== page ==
Lotta Mayr and Julia Winkler from Borderline Europe have presented the results of the study. Afterwards, the Greek lawyer Natasha Dailiani from the Legal Centre Lesvos again explicitly addressed the Greek legal framework. Mahtab Sabetara told the story of her father, who is in prison in Greece and was sentenced to 18 years in prison for driving the car in which everyone fled. How you can learn more about the case and support her in getting her father released, you can here or on Instagram experienced. At the end Petar Rosandić from SOS Balkan Route and Roswitha Feige from the Austrian Parish network asylum described how they managed to prevent the Lipa prison camp in Bosnia. 

Event on the topic „No Hunger by 2030?“

For the past three years, the number of people suffering from hunger and malnutrition worldwide has been rising dramatically again. Currently, 828 million people are affected, 10% of the world's population. Although there is enough food available worldwide, numerous factors mean that the right to food cannot currently be granted in many countries. These include the Russian war of aggression on Ukraine and resulting disrupted trade chains and price increases; the severe consequences of climate change, such as drought or severe storms and resulting crop failures; and last but not least, violent conflicts. Countries in the global South are particularly affected. Harmful practices such as food speculation further fuel global food insecurity. The implementation of long-term strategies in partner countries, support for sustainable agricultural practices, and the provision of sufficient resources for emergency aid in crisis regions can be decisive levers in tackling global hunger. 

Given the ongoing crises facing the global food system, the EU's contribution to promoting food security is more important than ever. But how is Europe taking global responsibility for feeding the world? What challenges and conflicts stand in the way of a global green and just future without hunger? And how can we reduce influences from food speculation on an already tense situation?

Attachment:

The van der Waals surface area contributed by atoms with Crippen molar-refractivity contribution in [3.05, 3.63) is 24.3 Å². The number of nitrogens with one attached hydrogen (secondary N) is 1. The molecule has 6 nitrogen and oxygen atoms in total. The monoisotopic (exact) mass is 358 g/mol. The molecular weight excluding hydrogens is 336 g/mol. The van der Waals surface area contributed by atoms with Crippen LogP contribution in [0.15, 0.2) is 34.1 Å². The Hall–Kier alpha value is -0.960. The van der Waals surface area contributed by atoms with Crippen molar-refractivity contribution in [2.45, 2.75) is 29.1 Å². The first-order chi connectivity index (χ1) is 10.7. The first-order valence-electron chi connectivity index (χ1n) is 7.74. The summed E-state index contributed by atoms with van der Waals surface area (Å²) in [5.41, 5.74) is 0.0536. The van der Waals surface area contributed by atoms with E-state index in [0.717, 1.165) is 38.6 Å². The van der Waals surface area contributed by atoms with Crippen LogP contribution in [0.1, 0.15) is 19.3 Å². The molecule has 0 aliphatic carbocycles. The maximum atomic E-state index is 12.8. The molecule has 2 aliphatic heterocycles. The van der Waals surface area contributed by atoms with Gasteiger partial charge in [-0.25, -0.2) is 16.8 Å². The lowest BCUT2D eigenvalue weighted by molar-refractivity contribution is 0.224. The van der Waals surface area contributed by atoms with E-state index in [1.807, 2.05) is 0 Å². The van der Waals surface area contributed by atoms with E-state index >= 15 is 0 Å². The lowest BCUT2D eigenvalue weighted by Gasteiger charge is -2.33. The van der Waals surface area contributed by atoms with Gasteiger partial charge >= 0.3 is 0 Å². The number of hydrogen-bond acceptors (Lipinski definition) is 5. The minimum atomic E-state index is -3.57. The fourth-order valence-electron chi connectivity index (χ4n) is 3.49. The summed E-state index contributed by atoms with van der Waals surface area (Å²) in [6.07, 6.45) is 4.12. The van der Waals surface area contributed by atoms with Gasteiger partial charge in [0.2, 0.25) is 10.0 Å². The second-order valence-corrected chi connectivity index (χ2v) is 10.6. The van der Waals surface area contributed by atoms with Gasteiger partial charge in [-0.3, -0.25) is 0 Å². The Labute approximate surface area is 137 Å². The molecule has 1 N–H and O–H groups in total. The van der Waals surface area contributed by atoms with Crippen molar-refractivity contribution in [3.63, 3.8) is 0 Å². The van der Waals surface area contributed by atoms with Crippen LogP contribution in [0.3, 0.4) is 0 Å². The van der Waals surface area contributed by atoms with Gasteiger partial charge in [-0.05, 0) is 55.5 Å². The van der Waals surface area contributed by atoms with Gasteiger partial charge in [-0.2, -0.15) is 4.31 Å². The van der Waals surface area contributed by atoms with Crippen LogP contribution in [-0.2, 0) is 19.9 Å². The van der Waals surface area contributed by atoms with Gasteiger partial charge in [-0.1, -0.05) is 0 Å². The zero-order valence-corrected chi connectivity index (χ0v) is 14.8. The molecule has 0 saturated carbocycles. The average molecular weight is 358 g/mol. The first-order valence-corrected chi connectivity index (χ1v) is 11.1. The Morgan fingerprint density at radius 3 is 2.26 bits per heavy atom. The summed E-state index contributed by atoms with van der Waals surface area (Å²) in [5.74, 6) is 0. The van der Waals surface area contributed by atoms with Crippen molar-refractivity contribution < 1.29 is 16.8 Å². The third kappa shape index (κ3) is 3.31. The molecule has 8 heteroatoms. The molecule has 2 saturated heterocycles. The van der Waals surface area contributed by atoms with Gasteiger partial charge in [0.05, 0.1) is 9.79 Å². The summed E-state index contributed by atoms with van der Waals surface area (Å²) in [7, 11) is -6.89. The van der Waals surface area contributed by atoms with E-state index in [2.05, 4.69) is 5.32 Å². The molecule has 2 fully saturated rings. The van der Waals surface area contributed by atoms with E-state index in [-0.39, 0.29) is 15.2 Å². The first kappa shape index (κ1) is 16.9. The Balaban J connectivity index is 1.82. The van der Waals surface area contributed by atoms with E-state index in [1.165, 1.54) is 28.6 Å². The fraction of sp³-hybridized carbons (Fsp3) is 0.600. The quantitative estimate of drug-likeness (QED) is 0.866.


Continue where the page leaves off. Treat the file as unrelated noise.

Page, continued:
To seek answers to these questions, on June 02 we will look at the current state of food security, the challenges facing the global food system, and the role of EU policymakers in addressing these challenges. 


17:00 – 18:30

  • Welcome by MEP Martin Häusling (Agricultural Policy Spokesman for the Greens/EFA) and MEP Erik Marquardt (Vice-Chairman of the Committee on Development)
  • Input from Tobias Reichert – Germanwatch: Impact of food speculation on food security.
  • Input from Sigrid Müller – World Food Programme: How far to the goal of No Hunger by 2030?
  • Discussion and exchange with the audience

18:30 – 19:00

  • Conclusion with small reception

Moderation: Susan Zare, Moderator, Journalist & Speaker


Spielfeld Digital Hub, Skalitzer Straße 85/86 – 10997 Berlin

Date and time: 


17 – 7 pm 



For all people who cannot attend on site, there will be a possibility to listen via a live stream. You will receive the link by mail shortly before the event starts.

Greece: Inhumane conditions in deportation prison

In the northern Greek Paranesti deportation prison eleven refugees went on hunger strike to draw attention to the catastrophic and inhumane conditions in the camp.